As 2009 drew to close, Naughty Dog was faced with a problem.
Not a harsh problem, or a disturbing problem. Not the sort of problem that causes a company to come crashing down, leading to cancelled projects and heavy redundancies. No, this was a rare sort of problem that only a small handful of studios ever have the right mix of talent and good fortune to tackle: Uncharted 2: Among Thieves had been released to a shrill cacophony of critical adulation and ringing cash registers. It was being lauded as a new milestone in interactive spectacle and storytelling, even as it was selling millions of units to adoring PlayStation fans.
The problem? Naughty Dog had to make another one.
So, yes, a problem. An enviable, privileged problem, and one that Naughty Dog's gregarious lead designer Richard Lemarchand doesn't mind pondering one little bit.
"The success of Uncharted 2 was something that was unparalleled in any of our experience," he says, smiling, a compelling fusion of utter sincerity and stating-the-bleeding-obvious.
"I think really each one of us has reacted to it differently. We all felt the pressure to rise to the challenge of making something as good as or better than Uncharted 2. But my philosophy has been that if you spend your time doing whatever kind of work you do, really focused [and] not working towards any kind of secondary goals like praise or awards or anything, but just trying to do the best that you can in your craft, that is the real key to success."
We came to it with what Zen Buddhists call the 'Beginner's Mind' - not resting on any laurels, not making any assumptions
According to Lemarchand, this was the approach that allowed Naughty Dog to make the quantum leap from the polished and likeable Uncharted: Drake's Fortune to the frequently astounding Among Thieves.
"We just set to it and applied ourselves with gusto. We came to it with what Zen Buddhists call the 'Beginner's Mind' - not resting on any laurels, not making any assumptions."
The suggestion that there was no room for improvement goes too far - melee combat and multiplayer were just two of a number of key areas that Naughty Dog immediately highlighted for refinement - but so too does the notion that Uncharted 3: Drake's Deception required another giant step forward. Nobody could reasonably expect another revolution, and, excessive hand-wringing over review scores aside, nobody who was swept along by Uncharted 2's artful rollercoaster ride would have wanted it anyway.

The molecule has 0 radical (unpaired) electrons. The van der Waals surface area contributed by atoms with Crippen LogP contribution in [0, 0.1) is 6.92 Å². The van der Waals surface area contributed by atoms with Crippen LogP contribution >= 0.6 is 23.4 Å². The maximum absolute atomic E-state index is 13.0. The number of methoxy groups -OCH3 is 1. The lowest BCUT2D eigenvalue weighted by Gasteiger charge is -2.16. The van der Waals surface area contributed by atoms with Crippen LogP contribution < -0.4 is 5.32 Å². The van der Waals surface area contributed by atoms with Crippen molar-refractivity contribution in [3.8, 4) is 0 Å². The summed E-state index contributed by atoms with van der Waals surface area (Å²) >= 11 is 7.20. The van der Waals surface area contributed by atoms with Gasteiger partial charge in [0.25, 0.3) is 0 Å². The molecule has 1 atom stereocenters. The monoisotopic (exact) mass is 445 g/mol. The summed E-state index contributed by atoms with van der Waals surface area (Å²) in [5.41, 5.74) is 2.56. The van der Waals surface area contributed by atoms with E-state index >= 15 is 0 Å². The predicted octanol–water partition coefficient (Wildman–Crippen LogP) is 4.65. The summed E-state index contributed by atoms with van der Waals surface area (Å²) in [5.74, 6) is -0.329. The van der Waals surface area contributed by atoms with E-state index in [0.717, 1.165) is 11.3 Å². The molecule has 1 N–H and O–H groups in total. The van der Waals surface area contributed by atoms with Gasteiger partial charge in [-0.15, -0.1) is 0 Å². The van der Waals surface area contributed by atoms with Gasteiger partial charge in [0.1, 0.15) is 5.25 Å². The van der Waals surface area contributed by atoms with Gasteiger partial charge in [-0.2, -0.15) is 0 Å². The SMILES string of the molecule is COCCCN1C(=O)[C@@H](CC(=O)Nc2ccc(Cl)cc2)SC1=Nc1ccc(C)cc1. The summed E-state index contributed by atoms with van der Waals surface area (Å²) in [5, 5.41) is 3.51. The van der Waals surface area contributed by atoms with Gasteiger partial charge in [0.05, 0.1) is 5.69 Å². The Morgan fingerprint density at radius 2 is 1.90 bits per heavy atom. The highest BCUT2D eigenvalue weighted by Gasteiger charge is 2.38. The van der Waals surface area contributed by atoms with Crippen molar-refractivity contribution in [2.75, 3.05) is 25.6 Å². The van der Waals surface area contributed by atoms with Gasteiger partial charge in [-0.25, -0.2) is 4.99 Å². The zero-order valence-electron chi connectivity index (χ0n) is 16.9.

The fact is that Drake's Deception is the product of a studio at the very top of its game: pushing the limits of familiar hardware, finding new depths in fully realised characters, finding innovative applications for techniques that it invented and very nearly perfected in the space of a single game. Naughty Dog is bigger now than at the start of Among Thieves, but it is also better prepared, and has more resources at its disposal.
Take its "lovely, beautifully designed" new offices, complete with custom motion-capture studio, for example. The bulk of the motion-capture work is still completed on the Sony lot in Culver City - "It's actually the same lot where Gone with the Wind and the Wizard of Oz were filmed" - but Drake's Deception's animation team is now able to try out new ideas and "experiment" with more freedom.
The evidence of this improved attention to detail is apparent in the game, with long, varied contextual animations streamed directly from the disc.
"We have idle animations in Uncharted 3 that are over 12 minutes now," says Lemarchand. "We can stream them, we don't need lots of memory, we just need the disc access time. We also just put in a lot of extra polish onto Drake and other characters. He'll reach out and touch walls as he passes them, which is something that we tried not to overdo, but it does further the naturalistic look his animation has and sell him as a real human being as you steer him through the environments."
Indeed, one of the more widely reported problems with Among Thieves was a knock-on effect of its lush environments: in situations where players had to identify the correct route for Drake to traverse the sheer amount of detail proved confusing, drawing the eye to random objects and causing stretches of trial-and-error experimentation and frustrating dead-ends. This is exactly the sort of minor flaws that Naughty Dog has defined and eradicated for Drake's Deception.
"I'm not quite sure who it was - either our lead gameplay programmer Travis McIntosh or it might have been one of our lead artists, Teagan Morrison - they came up with the idea for a system whereby we could find out from the many play-tests we conducted for Uncharted 3 exactly where people were mistaking a piece of environmental detail for a ledge or surface that they could climb," says Lemarchand. "Every time that someone tried to jump up to something and didn't succeed, we recorded what we called a 'bad jump point' and recorded it in space with exact detail. We can tell where the player is and their progression when they made these bad jumps. Then we could see those bad jumps in the game engine."
"So let's say that there's a pipe on a part of the wall that isn't a climbing point forward and there's a cluster of red dots underneath; we would know to raise that pipe up out of reach or take it out altogether or model it in some different way. It was such a simple thing to do...but it made a positive difference to the quality of the game."